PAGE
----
There is no doubt that startups are taking over African industries. Every day, we see new and innovative companies emerge across various sectors What does this mean for the African ecosystem and for sustainable development in Africa as a whole?
In 2015, when the United Nations set out the Sustainable Development Goals for 2030, they envisioned that they would be accomplished by bringing together respective governments, businesses, media, institutions of higher education, to improve the lives of the people in their country by the year 2030.
What they did not envision was the colossal role that startups will play in bringing about development in low-income countries such as Africa. Africa is now being considered the fastest-growing market in the world with entrepreneurship being the key driver for African development, creating sustainable economic growth that could lift millions of its own out of poverty.
Across sub-Saharan Africa, technology and entrepreneurship have started to transform the continent in many ways. Digital solutions in health, agriculture, commerce, energy, education and countless other industries have provided services where none had existed before, it is now evident that Africa is undergoing a rapid technological revolution.
Over the past few years, several African countries have acquired a ‘startup hub’ status as a result of high startup creation and funding rates. These countries (Kenya, Nigeria, South Africa, and Egypt) have become known as the ‘Big Four’ and account for 77% of funded startups and over 89% of total investment into the continent. Nigeria (85%), Egypt (82%), and South Africa (81%) currently lead the pack.
As of August 2021, Disrupt Africa reported that more than 300 African startups had raised over $1.1 billion in funding and as of 2021, there are about 576 fintech startups in Africa alone, this figure does not include the other non-fintech startups on the continent.
You may be wondering why this rapid growth levels of startups on the continent. The answer perhaps might be that African startups are positioned for growth because they often leverage innovative technologies focused on solving the continent’s greatest challenges. Although the success rate often differs based on sector and region, the one thing they have in common is their singular objective to develop solutions to Africa’s and Africans’ unmet needs as opportunities for entrepreneurship.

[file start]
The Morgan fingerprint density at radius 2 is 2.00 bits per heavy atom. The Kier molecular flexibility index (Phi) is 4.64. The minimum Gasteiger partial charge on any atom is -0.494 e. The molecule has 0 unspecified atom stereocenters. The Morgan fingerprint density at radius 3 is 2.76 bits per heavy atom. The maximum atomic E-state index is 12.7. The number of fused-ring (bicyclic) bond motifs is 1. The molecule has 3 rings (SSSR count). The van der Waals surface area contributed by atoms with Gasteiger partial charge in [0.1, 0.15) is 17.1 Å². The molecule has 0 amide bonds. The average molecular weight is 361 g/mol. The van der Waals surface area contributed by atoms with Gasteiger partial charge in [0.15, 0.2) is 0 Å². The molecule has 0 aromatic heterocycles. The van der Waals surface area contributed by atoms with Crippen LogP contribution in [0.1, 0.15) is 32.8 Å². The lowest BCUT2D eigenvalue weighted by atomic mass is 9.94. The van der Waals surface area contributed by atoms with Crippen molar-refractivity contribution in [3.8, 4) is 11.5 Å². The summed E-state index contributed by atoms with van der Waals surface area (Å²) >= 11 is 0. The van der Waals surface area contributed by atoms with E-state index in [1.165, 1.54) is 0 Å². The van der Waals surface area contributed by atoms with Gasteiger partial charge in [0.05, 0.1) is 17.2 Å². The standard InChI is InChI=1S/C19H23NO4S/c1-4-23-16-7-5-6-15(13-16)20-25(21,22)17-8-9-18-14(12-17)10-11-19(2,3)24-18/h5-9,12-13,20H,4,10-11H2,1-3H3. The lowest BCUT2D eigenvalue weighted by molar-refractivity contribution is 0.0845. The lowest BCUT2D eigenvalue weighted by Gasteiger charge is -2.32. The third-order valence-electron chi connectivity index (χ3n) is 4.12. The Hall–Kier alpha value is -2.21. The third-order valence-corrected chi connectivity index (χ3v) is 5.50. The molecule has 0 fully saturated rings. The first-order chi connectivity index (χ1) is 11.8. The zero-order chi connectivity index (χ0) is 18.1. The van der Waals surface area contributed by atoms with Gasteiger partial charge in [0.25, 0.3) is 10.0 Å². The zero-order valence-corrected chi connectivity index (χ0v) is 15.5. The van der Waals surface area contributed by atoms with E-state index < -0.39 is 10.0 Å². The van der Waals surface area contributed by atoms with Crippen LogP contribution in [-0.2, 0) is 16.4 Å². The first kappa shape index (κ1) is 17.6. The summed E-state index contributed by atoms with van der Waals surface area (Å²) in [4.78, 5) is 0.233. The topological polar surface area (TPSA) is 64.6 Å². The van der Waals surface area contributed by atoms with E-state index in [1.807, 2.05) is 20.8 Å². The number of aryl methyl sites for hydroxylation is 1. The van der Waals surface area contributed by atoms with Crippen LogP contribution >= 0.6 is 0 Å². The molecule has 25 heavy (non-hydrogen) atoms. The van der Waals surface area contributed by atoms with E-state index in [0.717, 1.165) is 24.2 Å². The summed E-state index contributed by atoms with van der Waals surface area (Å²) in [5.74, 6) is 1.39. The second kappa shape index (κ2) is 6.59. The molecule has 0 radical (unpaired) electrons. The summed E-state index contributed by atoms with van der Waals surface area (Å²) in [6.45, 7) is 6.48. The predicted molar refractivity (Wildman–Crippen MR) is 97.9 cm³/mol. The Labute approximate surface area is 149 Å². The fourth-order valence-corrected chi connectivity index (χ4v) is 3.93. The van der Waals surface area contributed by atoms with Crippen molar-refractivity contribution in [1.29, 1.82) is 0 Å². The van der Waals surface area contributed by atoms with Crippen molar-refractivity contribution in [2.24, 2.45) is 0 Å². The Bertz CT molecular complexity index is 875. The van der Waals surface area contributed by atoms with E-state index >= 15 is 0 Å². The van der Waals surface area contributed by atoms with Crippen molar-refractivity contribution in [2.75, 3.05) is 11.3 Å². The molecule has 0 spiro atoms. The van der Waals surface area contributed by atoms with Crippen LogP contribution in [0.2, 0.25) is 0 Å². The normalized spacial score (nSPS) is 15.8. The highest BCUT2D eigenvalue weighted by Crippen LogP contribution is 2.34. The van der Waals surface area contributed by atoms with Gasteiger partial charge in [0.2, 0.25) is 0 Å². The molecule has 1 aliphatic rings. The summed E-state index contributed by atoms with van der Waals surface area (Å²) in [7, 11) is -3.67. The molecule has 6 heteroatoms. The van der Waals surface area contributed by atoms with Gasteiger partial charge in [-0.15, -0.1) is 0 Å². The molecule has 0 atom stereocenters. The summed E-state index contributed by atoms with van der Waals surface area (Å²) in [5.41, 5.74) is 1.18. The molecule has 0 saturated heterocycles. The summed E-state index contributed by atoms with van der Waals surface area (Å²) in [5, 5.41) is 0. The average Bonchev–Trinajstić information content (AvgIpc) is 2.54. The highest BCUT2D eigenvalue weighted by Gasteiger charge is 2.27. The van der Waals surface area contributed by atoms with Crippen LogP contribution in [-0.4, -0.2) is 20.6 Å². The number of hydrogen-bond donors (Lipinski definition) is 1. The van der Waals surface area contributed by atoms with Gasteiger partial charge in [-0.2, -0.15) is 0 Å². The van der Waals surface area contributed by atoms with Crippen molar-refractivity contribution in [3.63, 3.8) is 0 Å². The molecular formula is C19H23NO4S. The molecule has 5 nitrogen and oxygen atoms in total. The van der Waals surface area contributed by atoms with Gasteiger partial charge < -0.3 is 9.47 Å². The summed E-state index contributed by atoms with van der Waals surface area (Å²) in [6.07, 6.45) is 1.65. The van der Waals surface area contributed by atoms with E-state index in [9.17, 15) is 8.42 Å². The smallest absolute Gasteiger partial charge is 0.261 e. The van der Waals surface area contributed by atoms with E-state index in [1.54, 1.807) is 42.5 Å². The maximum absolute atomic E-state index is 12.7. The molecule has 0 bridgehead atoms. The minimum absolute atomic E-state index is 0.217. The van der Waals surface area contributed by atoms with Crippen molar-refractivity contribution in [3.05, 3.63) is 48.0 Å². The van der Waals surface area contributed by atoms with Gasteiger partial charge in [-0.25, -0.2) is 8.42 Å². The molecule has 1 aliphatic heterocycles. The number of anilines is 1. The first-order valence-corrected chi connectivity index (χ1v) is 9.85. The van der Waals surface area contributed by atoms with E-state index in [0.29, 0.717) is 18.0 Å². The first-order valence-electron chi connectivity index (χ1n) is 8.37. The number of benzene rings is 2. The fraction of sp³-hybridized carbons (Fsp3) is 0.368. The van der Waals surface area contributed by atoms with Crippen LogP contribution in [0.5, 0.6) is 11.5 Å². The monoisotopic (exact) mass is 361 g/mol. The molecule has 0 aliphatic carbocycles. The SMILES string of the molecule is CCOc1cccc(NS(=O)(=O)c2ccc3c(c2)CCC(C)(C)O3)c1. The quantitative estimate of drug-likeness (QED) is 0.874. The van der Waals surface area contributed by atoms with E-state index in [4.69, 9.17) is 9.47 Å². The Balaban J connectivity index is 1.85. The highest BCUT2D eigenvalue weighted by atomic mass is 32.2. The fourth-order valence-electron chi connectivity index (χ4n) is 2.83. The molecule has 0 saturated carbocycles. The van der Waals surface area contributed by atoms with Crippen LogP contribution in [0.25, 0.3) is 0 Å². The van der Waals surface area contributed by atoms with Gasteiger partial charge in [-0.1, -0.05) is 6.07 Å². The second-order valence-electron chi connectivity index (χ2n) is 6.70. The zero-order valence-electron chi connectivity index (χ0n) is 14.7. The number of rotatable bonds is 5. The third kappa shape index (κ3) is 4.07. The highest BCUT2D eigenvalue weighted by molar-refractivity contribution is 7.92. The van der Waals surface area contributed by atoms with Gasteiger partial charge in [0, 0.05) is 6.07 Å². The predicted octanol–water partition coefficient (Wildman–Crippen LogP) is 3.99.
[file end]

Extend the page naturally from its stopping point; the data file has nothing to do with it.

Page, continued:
This perhaps is the secret formula to Africa’s startups’ success. In the developing world, while technological advancements have gone far ahead, there are little or no areas of development. On the other hand, in Africa and other developing countries, there exist huge gaps in development and infrastructure and so endless opportunities exist for innovation for development.
Although it is now pertinent to also mention the flip side to this which is that quite a significant number of startups have had to fold in due to inadequate infrastructure. The truth is that for a lot of these startups, lack of basic infrastructure, unreliable electricity, connectivity, and limited funding has been deciding factors for their continued existence.
Despite all of these challenges and of course, taking into consideration the pandemic which has significantly highlighted the importance of start-ups in Africa’s development, foreign investment channelled towards innovation on the African continent has almost doubled within the past year, another clear indication that Africa is the world’s next business frontier.
According to International Finance Corporation, Nairobi has earned the nickname “Silicon Savannah,” a nod to San Francisco’s Silicon Valley, while Lagos is called “Yabacon Valley” by some. As the start-up scene in sub-Saharan Africa continues to mature, the conversation is constantly changing to explore ways to take novel ideas to scale, and how these ideas can contribute to sustainable development.
In conclusion, it is now becoming clear that Africa is on the cusps of a new and incredible narrative – one that will change the trajectory of the innovative and entrepreneurial culture of the continent and investors positioning towards it. We can all unanimously agree that there is a greater need for consolidation and collaborative effort and not a competitive stance as the past couple of years have shown us that there is more than enough room for everyone to grow and thrive.
As Vice President, Yemi Osibanjo at the Startup and Developer event organised by Google in Abuja succinctly put it “There will never be a more perfect time to strengthen the African startup ecosystem than now, on the verge of the 4th industrial revolution”. We absolutely agree.